Lack of ongoing military support left Mali unprepared to deal with the well-armed and financed Islamists. According to an Examiner.com article, Qatar suspected of supporting al-Qaeda in Mali, the U.S. gives Qatar billions of dollars in military and economic aid. In turn Qatar supports Ansar Dine, AQIM, and Movement for Oneness and Jihad in West Africa (MOWJA). The article noted, “In the end, when you support a supporter of terrorism, you become a supporter of terrorism yourself”.

The AQIM has also become a destabilizing force in Libya, affiliating with Ansar al-Sharia, having attacked the U.S. consulate in Benghazi on September 11, 2012. Libya is at risk of being taken over by Salafi Islamists–as is Egypt, Tunisia, Algeria and Morocco. We can expect more attacks against the U.S. presence in North Africa and Sahel region.

The recent ousting of Prime Minister Diarra indicates the frustration of Mali’s military, desperately seeking support to fight the Islamists embedded in northern Mali. Both Secretary Clinton and Ambassador Rice continue to press for elections as a prerequisite, in addition to negotiations with the Ansar Dine Islamists, before any military action should be sanctioned. If we are to save Mali, such ‘inaction’ will prove to be devastating. Mali either needs to subdue these radical Islamists, or risk becoming an Islamic state.

Regime change, dominated by Salafi Islamists, will not bring democracy as we envision it. Instead Islamists, such as the Muslim Brotherhood, will end up with control in the North African countries. Ayman al-Zawahiri, the Al-Qaeda leader, and Muslim Brotherhood hardliner, had called for Libyans to move quickly to establish Sharia law. He also called for Algerians “to follow their brothers in Libya and Tunisia to revolt”. In addition, Al-Zawahiri reaffirmed the jihad against the United States.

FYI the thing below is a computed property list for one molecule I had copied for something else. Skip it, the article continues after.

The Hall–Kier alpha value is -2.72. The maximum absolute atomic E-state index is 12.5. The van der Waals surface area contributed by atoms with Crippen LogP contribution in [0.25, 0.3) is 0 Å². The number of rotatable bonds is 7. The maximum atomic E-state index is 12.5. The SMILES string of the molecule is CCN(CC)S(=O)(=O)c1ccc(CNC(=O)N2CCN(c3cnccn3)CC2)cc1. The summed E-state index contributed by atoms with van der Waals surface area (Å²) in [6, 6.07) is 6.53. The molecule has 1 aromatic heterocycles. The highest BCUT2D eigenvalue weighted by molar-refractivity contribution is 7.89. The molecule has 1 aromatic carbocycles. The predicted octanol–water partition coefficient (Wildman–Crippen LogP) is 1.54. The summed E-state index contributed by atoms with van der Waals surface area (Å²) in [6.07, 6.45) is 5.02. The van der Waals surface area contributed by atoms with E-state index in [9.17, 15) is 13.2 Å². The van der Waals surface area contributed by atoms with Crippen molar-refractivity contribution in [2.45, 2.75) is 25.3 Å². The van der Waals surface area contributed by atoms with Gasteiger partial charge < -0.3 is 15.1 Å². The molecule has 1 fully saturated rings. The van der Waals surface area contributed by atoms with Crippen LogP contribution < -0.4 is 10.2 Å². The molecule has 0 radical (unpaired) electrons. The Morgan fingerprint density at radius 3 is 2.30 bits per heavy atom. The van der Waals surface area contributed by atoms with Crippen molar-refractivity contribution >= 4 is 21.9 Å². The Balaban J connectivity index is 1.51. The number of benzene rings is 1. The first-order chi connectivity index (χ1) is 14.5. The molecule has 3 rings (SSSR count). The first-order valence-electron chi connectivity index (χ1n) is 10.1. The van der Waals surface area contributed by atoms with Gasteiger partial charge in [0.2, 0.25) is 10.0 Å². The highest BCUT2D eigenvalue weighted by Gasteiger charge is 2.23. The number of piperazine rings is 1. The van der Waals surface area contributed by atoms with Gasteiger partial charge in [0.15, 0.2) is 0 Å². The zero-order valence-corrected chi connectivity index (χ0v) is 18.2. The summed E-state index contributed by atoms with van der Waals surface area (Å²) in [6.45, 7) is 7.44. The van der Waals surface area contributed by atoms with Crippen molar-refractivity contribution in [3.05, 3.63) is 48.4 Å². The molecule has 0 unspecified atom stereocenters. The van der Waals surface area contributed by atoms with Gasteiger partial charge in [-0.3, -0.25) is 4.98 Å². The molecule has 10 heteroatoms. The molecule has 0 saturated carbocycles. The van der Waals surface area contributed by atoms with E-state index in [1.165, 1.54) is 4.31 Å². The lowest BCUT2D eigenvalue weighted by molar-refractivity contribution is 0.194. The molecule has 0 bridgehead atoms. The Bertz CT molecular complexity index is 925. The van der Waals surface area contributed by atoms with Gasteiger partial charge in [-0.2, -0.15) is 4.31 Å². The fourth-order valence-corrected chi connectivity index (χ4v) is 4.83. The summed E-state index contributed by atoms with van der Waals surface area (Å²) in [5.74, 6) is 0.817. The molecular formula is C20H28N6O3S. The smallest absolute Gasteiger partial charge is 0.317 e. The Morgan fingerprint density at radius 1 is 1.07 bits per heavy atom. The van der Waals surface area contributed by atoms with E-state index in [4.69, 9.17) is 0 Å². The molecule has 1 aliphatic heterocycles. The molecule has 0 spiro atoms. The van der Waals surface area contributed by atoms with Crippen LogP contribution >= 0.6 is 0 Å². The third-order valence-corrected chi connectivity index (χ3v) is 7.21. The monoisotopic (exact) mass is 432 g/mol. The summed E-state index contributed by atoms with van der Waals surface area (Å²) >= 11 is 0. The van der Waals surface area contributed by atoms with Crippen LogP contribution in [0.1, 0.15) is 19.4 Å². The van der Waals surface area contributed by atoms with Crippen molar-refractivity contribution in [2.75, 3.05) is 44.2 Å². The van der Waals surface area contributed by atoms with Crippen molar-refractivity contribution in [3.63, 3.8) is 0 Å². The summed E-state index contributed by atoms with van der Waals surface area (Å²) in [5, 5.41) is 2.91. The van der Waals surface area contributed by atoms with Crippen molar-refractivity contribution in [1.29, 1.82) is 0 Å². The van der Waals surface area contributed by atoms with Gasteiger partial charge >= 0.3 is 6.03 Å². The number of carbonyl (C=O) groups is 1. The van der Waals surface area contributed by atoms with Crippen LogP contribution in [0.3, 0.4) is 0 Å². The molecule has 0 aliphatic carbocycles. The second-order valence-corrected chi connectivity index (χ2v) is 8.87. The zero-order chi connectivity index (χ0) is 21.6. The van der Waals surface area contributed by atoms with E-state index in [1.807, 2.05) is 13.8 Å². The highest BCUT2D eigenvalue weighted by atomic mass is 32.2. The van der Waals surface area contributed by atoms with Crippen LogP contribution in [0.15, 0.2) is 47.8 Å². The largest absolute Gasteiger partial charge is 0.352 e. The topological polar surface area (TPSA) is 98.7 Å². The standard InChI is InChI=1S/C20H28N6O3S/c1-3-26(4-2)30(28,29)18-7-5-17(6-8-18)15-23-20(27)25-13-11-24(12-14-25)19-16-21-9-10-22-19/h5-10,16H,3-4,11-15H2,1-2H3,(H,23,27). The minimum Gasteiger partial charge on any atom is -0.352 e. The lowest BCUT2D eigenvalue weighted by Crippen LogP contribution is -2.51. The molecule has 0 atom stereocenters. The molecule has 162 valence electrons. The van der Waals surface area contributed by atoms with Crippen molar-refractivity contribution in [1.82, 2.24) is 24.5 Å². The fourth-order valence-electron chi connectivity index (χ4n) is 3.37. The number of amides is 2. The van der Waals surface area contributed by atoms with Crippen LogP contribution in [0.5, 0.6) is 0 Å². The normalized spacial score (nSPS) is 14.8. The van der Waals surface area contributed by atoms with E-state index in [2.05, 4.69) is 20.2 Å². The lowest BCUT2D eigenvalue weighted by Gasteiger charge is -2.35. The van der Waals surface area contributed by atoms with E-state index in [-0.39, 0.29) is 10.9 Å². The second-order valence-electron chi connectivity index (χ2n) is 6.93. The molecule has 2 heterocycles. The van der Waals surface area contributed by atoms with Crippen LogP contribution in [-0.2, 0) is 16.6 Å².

The U.S. pressed for the passage of UN Resolution 1973 in February 2011, calling for the removal of Muammar Qaddafi from power. Military action commenced one month later on March 19, and by October 20 the Qaddafi regime came to an end– eleven months from start-to-finish. In Mali almost eleven months have passed since the coup in March 2012, and radical Islamists now control almost two-thirds of the country. And military action against the Islamists, to retake the territory, continues to be just talk.

In Libya the U.S. spent millions of dollars on the military incursion, which emboldened Islamists and created a mess in Mali. It is not too late for military action against the radical Islamists in Mali. It is time for the U.S. to take the lead, and spend some of our resources to help free the Malian people from the radical Islamists–before Mali becomes an Islamic state.